'Thank you' not necessary; U.S. forces honored to help reopen Sendai

YOKOTA AIR BASE, Japan -- I cannot put into words the carnage left behind by the 9.0-magnitude earthquake and subsequent 33-foot tsunami March 11, 2011. More than 300 miles of eastern coastline along Japan's main island of Honshu was destroyed. Some of the most graphic initial images were of Sendai Airport and its nearby cities of Natori and Sendai. As shocking as it was to see videos of Sendai Airport and the surrounding towns being overrun by the tsunami, nothing could prepare us for the firsthand view of the area when we arrived at Sendai Airport March 16.

The images of an unusable airport covered with thousands of smashed vehicles, twisted aircraft, uprooted trees, shattered houses, water, sand, fish and seashells are recorded on film and in our memories. However, in stark contrast, today's image of Sendai Airport is one of hope and recovery.

From the beginning, our vision was to coordinate with our Japanese counterparts to facilitate the reopening of Sendai Airport, which would enable delivery of humanitarian aid directly to the heart of the disaster area. On March 16, we achieved our vision as we landed the first fixed-wing aircraft on Sendai Airport's main runway.

Four days after that first MC-130 landed, our Japanese and American team cleared the entire runway, allowing C-17s to land. Together we established a hub and aid began to flow into the epicenter of the disaster. Little did I know, this would inspire the people of Miyagi Prefecture to view the opening of Sendai Airport as a symbol of hope. Prior to our arrival, the Japanese Ministry of Land, Infrastructure, Transport and Tourism, the Civil Aviation Bureau, and the Sendai Airport Authority believed Sendai's Airport would never open again.

The process of restoring Sendai Airport to pre-tsunami form required a great deal of cooperation between the Japanese government and Self-Defense Forces and the U.S. Air Force, Marines, Army, Navy and government agencies. A bilateral coordination board was established. Initially, the board developed a plan for special operations forces Airmen to temporarily handle all airfield operations to allow delivery of aid while Japanese workers performed recovery operations. When units from the Army and Marines arrived on March 20, they were quickly integrated into this process. With additional help on hand, the bilateral coordination board developed a plan to transition all airport operations back to Japanese control based on key milestones.

We reached one of those key milestones April 1 when U.S. Air Force combat controllers transferred tower operations over to Japanese air traffic controllers at Sendai Airport. As I flew into Sendai Airport that day, I was thrilled to hear the voice of a Japanese controller in the Sendai tower, proudly clearing us to land.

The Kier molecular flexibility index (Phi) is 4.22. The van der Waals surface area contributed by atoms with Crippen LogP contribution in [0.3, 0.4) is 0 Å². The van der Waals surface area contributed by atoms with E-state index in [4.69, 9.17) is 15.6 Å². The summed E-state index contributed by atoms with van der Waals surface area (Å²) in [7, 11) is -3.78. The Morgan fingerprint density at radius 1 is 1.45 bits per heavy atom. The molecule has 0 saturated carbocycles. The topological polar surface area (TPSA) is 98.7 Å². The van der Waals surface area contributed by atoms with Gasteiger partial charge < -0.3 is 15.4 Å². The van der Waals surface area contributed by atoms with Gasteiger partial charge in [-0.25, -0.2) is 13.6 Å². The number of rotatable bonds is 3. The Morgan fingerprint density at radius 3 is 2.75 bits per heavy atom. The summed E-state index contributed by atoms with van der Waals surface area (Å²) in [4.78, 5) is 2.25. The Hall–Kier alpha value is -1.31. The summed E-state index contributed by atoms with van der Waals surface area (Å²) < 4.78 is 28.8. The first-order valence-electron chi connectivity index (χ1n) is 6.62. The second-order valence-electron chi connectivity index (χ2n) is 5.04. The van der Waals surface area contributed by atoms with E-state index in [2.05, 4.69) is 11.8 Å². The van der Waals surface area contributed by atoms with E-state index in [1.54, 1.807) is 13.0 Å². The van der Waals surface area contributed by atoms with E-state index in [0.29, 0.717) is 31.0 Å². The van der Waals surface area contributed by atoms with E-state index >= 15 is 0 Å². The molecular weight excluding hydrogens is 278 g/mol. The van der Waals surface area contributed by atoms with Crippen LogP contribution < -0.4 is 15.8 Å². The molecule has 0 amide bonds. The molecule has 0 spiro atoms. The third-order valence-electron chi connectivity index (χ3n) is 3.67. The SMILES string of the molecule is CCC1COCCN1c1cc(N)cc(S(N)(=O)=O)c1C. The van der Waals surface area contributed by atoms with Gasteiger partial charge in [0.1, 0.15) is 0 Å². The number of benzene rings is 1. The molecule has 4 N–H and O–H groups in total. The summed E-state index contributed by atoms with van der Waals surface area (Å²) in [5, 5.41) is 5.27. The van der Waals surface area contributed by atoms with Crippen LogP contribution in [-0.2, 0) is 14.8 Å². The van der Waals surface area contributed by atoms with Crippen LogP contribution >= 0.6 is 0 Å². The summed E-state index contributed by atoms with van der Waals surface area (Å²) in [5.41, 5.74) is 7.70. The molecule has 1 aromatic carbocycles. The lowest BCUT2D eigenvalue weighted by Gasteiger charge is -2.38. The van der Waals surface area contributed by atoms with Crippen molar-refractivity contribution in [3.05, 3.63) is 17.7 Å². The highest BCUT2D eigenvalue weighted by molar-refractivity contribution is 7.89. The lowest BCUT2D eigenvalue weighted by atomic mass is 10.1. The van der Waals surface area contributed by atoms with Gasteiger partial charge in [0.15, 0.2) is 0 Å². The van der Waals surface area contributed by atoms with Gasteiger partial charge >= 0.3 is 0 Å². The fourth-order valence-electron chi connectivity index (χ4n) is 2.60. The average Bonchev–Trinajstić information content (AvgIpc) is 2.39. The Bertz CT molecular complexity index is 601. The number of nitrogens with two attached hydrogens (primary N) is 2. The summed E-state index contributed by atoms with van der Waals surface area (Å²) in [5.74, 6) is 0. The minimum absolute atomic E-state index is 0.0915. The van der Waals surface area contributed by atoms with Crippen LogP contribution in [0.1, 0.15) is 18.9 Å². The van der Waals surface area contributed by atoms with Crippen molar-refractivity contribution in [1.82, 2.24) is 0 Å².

In those short 21 days, U.S. Air Force combat controllers at Sendai Airport controlled over 250 aircraft from the Air Force, Marines, Army, Navy and Royal Australian Air Force participating in Operation Tomodachi. Those aircraft delivered more than 2.31 million pounds of humanitarian aid and more than 15,000 gallons of diesel and gasoline to fuel humanitarian convoys and recovery vehicles.

While U.S. forces worked around the clock to run airport operations and deliver aid, teams of Japanese workers at the airport worked furiously with heavy equipment to clean the airport and repair infrastructure.

As I approached Sendai Airport for the last time April 3, I could not believe I was looking at the same airport that was in utter ruin only 19 days ago. Even more unbelievable was what I saw on final approach to the runway. As we crossed the beach on a half-mile final to runway 27, I looked down and noticed the Japanese word "Arigato" ("thank you") spelled out using 20- to 30-foot pine trees that were knocked down by the tsunami.

Our effort here on Honshu pales in comparison to the effort put forward by the people of Japan, and when we depart, their struggle will continue. They have put forth tremendous effort in the midst of struggling for survival and searching for those lost.

Japan Ground Self-Defense Force Lt. Gen. Eiji Kimisuka, the commanding general of Joint Task Force Tohoku, visited Sendai Airport on April 5 and oversaw the final transfer of airport operations from U.S. military personnel to the airport authority. As Sendai Airport opened April 6, the airport returned to the state it was in the morning of March 11 -- fully operated by the people of Japan.

All U.S. forces that participated in Operation Tomodachi at Sendai Airport are stationed in Japan on the islands of Honshu and Okinawa. I think I can speak for them when I say it was our honor to help the people of Japan: our hosts, friends and neighbors.

To the men and women of the U.S. Air Force's 353rd Special Operations Group, United States Marine Corps Task Force Fuji, Marine Logistics Regiment 35 and Army Logistics Task Force 35: I thank you for your hard work to help re-open Sendai Airport and restore hope to the people of Japan.

Saint Augustine once said, "We deserve no praise when we do things we ought to do and they are right."

To the people of Japan: A thank you is not necessary.